Google to the Rescue! (And Other Recent Reads)
Like most everybody else concerned with digital journalism, I spent a good chunk of Tuesday morning reading James Fallows’ cover article in the Atlantic Monthly. (I read it very happily on the iPad’s browser — but that’s another column.)
I thought the big-picture appraisal of journalism’s prospects felt right — I agree that technology will continue to improve online display ads, and that more publishers will have success asking readers to subscribe. (I should disclose here that I recently began consulting for Journalism Online.) But at the same time, I wasn’t particularly convinced by Fallows’ thesis that a lot of journalism’s current business-model woes will be solved by Google because it’s in Google’s interests to solve them. Even granting the premise that Google wants to solve them, I think Fallows put too much faith in Google’s ability to do so through its own devices. I think he isn’t sufficiently worried about how uncertain publishers are about what path to take, or how much freedom they have to maneuver. It seems to me that this fragmentation and uncertainty will make finding and implementing a solution slow and difficult. (All Things Digital’s Peter Kafka dissects what he sees as Fallows’ leaps of faith in a brief commentary.)
Stowe Boyd offers an interesting take on the evolution of social media, from blogs (which he sees as more personal publishing than social media) to social networks and real-time streams. The idea that really grabbed me is that real-time streams such as Twitter appeal to use because they’re conversational, and use personal publishing — as well as the old-fashioned institutional kind — as raw material for the commentary and reactions that make up that conversation. I found that a new, intriguing way of thinking about social media and its symbiotic relationship with blogging and traditional content.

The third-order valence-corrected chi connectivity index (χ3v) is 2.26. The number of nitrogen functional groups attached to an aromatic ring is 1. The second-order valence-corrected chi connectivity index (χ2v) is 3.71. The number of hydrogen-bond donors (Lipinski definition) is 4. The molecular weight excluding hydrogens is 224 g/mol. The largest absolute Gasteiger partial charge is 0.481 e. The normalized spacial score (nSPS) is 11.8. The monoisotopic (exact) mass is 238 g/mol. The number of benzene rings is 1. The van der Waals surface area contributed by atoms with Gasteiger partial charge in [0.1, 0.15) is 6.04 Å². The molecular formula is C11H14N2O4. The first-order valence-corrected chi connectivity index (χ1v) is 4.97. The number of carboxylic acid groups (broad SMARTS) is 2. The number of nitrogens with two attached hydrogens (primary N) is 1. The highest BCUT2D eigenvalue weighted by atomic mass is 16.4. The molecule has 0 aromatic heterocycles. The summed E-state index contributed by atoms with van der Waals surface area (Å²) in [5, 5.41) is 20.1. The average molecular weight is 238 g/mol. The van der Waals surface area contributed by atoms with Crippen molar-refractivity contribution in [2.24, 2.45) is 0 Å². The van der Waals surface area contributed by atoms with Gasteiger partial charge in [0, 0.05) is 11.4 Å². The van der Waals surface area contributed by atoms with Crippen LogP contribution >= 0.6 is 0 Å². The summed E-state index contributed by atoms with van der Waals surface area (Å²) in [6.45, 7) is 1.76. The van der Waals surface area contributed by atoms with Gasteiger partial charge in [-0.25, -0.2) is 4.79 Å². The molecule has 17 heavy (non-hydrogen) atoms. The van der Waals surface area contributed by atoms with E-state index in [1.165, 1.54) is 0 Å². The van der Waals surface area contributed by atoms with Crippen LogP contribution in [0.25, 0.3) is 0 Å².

Finally, I found the startup Newsy interesting, as explored here by ReadWriteWeb. Newsy is basically a curator/aggregator that stitches video from different sources together (with careful attribution) into brief narratives about trending stories. It’s done on the cheap but still pretty slickly produced. Curation and aggregation isn’t new, of course, but extending it into video is a wrinkle that might yield good results for news organizations.
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